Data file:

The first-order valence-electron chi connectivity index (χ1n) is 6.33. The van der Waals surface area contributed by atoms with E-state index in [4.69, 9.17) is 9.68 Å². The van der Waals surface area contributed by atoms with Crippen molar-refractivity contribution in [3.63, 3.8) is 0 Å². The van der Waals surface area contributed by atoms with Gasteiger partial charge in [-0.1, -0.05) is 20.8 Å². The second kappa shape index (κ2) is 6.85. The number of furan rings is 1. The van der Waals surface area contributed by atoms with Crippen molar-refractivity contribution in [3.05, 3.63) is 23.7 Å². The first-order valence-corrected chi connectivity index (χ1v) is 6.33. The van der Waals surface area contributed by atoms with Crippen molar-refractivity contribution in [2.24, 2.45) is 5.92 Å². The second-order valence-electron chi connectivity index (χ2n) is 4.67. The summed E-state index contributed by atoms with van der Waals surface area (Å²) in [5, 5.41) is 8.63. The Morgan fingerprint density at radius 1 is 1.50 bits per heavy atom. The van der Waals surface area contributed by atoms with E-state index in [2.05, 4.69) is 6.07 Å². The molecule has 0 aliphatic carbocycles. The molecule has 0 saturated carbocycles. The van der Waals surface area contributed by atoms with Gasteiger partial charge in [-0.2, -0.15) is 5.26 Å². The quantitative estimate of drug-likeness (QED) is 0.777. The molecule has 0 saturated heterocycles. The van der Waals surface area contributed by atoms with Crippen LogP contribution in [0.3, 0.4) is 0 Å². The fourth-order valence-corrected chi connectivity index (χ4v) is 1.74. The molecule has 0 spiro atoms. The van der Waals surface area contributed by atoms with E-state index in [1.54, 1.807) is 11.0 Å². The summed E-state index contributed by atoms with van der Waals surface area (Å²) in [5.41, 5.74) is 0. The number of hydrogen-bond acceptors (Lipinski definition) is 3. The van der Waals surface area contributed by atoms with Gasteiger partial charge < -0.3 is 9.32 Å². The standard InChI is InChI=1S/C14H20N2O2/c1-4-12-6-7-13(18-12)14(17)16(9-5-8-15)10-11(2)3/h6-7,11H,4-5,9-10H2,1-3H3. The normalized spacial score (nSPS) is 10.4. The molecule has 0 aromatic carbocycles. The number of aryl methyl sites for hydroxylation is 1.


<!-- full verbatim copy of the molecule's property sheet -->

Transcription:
The first-order valence-electron chi connectivity index (χ1n) is 6.33. The van der Waals surface area contributed by atoms with E-state index in [4.69, 9.17) is 9.68 Å². The van der Waals surface area contributed by atoms with Crippen molar-refractivity contribution in [3.63, 3.8) is 0 Å². The van der Waals surface area contributed by atoms with Gasteiger partial charge in [-0.1, -0.05) is 20.8 Å². The second kappa shape index (κ2) is 6.85. The number of furan rings is 1. The van der Waals surface area contributed by atoms with Crippen molar-refractivity contribution in [3.05, 3.63) is 23.7 Å². The first-order valence-corrected chi connectivity index (χ1v) is 6.33. The van der Waals surface area contributed by atoms with Crippen molar-refractivity contribution in [2.24, 2.45) is 5.92 Å². The second-order valence-electron chi connectivity index (χ2n) is 4.67. The summed E-state index contributed by atoms with van der Waals surface area (Å²) in [5, 5.41) is 8.63. The Morgan fingerprint density at radius 1 is 1.50 bits per heavy atom. The van der Waals surface area contributed by atoms with E-state index in [2.05, 4.69) is 6.07 Å². The molecule has 0 aliphatic carbocycles. The molecule has 0 saturated carbocycles. The van der Waals surface area contributed by atoms with Gasteiger partial charge in [-0.2, -0.15) is 5.26 Å². The quantitative estimate of drug-likeness (QED) is 0.777. The molecule has 0 saturated heterocycles. The van der Waals surface area contributed by atoms with Crippen LogP contribution in [0.3, 0.4) is 0 Å². The fourth-order valence-corrected chi connectivity index (χ4v) is 1.74. The molecule has 0 spiro atoms. The van der Waals surface area contributed by atoms with E-state index in [1.54, 1.807) is 11.0 Å². The summed E-state index contributed by atoms with van der Waals surface area (Å²) in [5.41, 5.74) is 0. The number of hydrogen-bond acceptors (Lipinski definition) is 3. The van der Waals surface area contributed by atoms with Gasteiger partial charge < -0.3 is 9.32 Å². The standard InChI is InChI=1S/C14H20N2O2/c1-4-12-6-7-13(18-12)14(17)16(9-5-8-15)10-11(2)3/h6-7,11H,4-5,9-10H2,1-3H3. The normalized spacial score (nSPS) is 10.4. The molecule has 0 aromatic carbocycles. The number of aryl methyl sites for hydroxylation is 1.